Amalie Bruun has been on the NYC music scene long enough to know the ins, the outs and the in-betweens. She’s transitioned through the “it hip bands” of the moment, only to find band members who weren’t thinking long term or didn’t take it seriously. She’s been in between the tenements, worked the in-between jobs, ditched the in-between friends, and now she’s getting ready to release her newest solo EP produced by Mark Saunders (The Cure, David Byrne), which should produce a more settled life if it gets the attention it deserves. On it, Bruun sings, plays the piano, the guitar and the glockenspiel. Physically, she’s comparable to 1960s muse Nico, with cropped bangs and stone mason’s daughter features. Musically however, Bruun brings to mind the dream singers of the early ’90s. Mazzy Star. PJ Harvey. Cat Power. You can catch the native Scandinavian Jan. 24 at Glasslands.
You were born and raised in Denmark, and moved to the states at the beginning of your twenties. How have the two cultures influenced your music?
I grew up with Scandinavian music and composers. Nordic, icy classical music. Nature was a big element, and that influenced me a lot. Especially my piano. Moving to New York and living in an urban environment influenced me to write more stuff on the guitar. All the incredible musicians I’ve gotten to play with since I’ve been here have influenced me and introduced me to things I’ve never heard of. But my roots are definitelyScandinavian.
What was it like working with music producer Mark Saunders?
Incredible, nothing less. He just got it and I just got him. I hate him too sometimes. All his emails start, “Please don’t hate me but…” And then it goes off on a song we’re writing. It was a great challenge. We laughed and cried when we wrote all the music, but it’s been a lot of fun. He really challenges me. He pushes me further than anyone ever has in the past.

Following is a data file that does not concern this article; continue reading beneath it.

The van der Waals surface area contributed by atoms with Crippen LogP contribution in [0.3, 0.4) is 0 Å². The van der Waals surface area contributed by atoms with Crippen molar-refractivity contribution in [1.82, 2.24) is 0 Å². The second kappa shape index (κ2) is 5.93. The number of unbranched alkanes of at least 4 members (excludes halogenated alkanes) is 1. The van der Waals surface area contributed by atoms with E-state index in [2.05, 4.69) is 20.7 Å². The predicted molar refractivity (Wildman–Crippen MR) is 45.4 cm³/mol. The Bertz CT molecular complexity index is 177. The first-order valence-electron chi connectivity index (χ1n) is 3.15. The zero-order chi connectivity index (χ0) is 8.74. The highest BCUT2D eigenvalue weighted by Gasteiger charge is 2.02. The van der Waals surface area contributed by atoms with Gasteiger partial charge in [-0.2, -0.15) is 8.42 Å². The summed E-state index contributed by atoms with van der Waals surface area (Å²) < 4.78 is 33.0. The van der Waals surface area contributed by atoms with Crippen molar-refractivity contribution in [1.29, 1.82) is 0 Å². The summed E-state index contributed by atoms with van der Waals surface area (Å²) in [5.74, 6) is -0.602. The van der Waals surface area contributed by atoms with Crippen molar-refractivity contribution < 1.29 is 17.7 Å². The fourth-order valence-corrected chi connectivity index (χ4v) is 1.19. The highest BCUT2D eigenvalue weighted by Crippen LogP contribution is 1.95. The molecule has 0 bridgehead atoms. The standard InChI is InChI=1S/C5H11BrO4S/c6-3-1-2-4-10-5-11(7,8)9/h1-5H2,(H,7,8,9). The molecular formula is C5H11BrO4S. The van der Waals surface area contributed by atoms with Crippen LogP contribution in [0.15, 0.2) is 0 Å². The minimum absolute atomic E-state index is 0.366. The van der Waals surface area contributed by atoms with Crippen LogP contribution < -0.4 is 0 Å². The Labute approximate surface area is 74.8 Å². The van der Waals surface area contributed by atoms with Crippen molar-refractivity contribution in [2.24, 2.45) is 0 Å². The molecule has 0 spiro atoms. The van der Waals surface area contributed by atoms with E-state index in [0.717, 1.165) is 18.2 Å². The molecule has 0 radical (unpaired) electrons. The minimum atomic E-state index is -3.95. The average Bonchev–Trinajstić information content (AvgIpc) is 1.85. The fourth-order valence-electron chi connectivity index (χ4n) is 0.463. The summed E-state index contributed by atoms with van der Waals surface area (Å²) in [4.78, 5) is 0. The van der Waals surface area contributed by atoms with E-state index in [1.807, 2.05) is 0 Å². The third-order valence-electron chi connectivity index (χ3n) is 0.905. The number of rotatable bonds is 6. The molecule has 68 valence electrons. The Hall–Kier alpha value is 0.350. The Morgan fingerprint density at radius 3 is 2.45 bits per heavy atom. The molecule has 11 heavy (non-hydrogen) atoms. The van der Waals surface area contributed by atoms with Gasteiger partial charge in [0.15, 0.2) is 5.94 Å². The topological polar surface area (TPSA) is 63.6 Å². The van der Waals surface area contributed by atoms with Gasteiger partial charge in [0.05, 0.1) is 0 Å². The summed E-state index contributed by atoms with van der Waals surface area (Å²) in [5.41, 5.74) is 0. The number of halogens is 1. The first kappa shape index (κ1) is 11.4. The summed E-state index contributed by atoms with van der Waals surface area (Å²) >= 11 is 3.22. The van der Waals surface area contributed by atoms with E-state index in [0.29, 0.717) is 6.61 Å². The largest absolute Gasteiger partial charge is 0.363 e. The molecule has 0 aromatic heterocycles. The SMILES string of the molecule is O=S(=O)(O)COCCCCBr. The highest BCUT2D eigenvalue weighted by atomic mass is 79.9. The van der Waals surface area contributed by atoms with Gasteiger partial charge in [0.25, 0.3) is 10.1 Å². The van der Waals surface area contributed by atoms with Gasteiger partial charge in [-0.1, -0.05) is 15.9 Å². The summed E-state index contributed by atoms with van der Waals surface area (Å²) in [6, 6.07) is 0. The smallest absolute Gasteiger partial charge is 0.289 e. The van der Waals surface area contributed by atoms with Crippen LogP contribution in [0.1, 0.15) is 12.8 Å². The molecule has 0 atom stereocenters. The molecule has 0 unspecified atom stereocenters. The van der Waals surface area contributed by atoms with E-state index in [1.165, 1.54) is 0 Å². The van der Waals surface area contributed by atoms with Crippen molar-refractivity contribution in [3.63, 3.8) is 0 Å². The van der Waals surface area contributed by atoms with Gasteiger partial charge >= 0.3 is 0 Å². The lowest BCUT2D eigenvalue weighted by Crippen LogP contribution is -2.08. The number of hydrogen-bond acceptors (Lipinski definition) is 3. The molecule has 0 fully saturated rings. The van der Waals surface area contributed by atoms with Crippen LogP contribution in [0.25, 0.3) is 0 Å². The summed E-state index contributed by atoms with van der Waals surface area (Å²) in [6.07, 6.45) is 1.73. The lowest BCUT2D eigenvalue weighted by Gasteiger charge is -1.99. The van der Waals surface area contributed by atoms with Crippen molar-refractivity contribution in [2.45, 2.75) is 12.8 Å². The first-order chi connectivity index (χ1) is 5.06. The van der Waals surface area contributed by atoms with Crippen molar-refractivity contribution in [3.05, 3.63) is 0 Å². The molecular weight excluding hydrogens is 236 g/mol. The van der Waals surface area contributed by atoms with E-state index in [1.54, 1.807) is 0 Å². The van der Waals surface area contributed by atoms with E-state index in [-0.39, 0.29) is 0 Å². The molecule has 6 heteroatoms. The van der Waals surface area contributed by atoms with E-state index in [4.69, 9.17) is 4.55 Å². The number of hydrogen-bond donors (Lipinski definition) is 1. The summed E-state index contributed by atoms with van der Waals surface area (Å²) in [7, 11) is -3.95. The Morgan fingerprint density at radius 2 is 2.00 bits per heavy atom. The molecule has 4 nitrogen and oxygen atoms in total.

Any war stories?
There’s always been problems with lyrics because… I don’t know, he’s British, I’m Danish and we’re recording in New York. It’s this huge urban clash. At the end of the day we agree on everything, but it’s about how you get to that point. I did this music video for the song “Crush,” with Kava Gorna and my boyfriend at the time. She’s a lot of fun, and I’m obsessed with the video and can’t wait to show it to people. I sent it to Mark and he had all these annoying comments and I wanted to shoot him. But he was right, we re-edited it and it’s better and now everyone’s happy. But I nearly murdered him that day. He sounds like Simon Cowell when he offends you, which is sort of endearing at the same time.
You’ve had a number of side projects, including the one of the moment, Ex Cops. How have those shaped you, and how is the process different when working on your solo music?
Ex Cops is a friend and me, and it’s very much his vision, but I fit into that. I have a lot of fun with it. My own stuff tends to be a bit more lonely in the process. I like both. At the end of the day it’s not that different. It’s all music, right?
What’s your favorite venue to play in the city?
At the moment, Glasslands. They always have great bands on the bill. They do great promotion. Good crowd of people who are interested in music. It looks great in photos with that big white cloud in the back.
What’s influenced the EP you’re about to put out?
Working with Mark, who worked with The Cure quite a bit, ultimately influenced the sound a lot. I’ve gotten better at the guitar, so that’s stronger on the tracks. Way more guitar based. I’ve had a really crazy year touring with Minks and not being with Minks and relationships ending, friendships ending, new friendships beginning. That crazy year influenced it a lot too. It was a necessary year. Sometimes you just need a shake. That’s New York for you, though. Just when you think you’re comfortable and good, something nuts happens to you and you’re forced to reevaluate everything. You come out in a stronger place. Once you’ve gone through that enough times you don’t get scared, you just recognize it’s going to be a ride and you’ll be fine when it’s over, because you’ve been fine the eight other times it’s happened.
You’ve modeled for Stella Artois and Chanel. Do you ever worry how the image displayed in the ads may clash or affect your image as a musician?
No. It’s great money.
What’re you working on next?
I’m about to release a single, hopefully in mid February. I have a show at Glasslands the 24th. I’ve been rehearsing with a new band, really cool people. The live stuff is taking up a lot of my time. I’m working on music with a few other people as well. Ex Cops will be playing South By Southwest, and I may be as well.
What can we expect to see at an Amalie Bruun show?
You can expect to close your eyes and listen. I adore playing music and I think that comes across. Most people can hear that. It’ll be fun too. You won’t fall asleep!
Glasslands, 289 Kent Ave., Brooklyn, www.ticketfly.com; 8 p.m., $10.
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